FIG. 25A is a screen shot 3120 illustrating the email generated by using the send request link 3107. An email is automatically generated and sent to the ride offeror. The email requests the ride 3121 and states the date of the ride being requested. A map link 3123 is embedded within the email, which can be clicked on and will take the email reader to a web based map of the location of the requester. The email directs the reader to visit a response link 3122, which is an embedded live link which will take reader to a ride request received page 3200 on the web-based application. The notes to driver that the requestor may have included in the request via the web-based application will be supplied in the email.
  • [0206]
    The use of email requests is especially useful for situation where a group user may only periodically check a web-based application such as this after offering a ride, but is continually on alert for new emails, such as a typical modern professional work situation. Although ride requests may have also been initiated over the phone by the requester, the email notification adds a modern dimension to this system. In addition, the link in the email which take the user to the appropriate page of the web-based application brings an ease of use which may facilitate ease of use and, in turn, overall use of the system.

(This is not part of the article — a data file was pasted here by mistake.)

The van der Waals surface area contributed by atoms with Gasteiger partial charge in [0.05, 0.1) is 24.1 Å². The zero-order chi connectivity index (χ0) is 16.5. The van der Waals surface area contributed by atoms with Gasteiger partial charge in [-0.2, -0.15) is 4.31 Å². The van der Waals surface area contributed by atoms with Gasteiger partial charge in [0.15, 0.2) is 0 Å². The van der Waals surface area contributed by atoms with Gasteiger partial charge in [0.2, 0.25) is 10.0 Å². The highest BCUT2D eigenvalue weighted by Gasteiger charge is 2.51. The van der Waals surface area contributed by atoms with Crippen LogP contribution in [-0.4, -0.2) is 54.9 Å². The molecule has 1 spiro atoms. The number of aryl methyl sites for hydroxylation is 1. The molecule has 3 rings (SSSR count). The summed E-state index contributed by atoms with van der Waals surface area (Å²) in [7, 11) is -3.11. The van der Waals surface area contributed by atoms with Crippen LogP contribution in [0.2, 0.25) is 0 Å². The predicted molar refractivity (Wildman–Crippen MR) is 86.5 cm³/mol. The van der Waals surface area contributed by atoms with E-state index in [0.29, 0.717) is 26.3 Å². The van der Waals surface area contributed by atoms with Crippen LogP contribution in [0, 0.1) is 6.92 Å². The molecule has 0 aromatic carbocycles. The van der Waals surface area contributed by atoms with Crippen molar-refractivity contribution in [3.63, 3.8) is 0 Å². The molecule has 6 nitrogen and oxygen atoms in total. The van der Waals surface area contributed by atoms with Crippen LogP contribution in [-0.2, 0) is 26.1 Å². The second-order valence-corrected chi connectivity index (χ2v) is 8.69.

• [0207]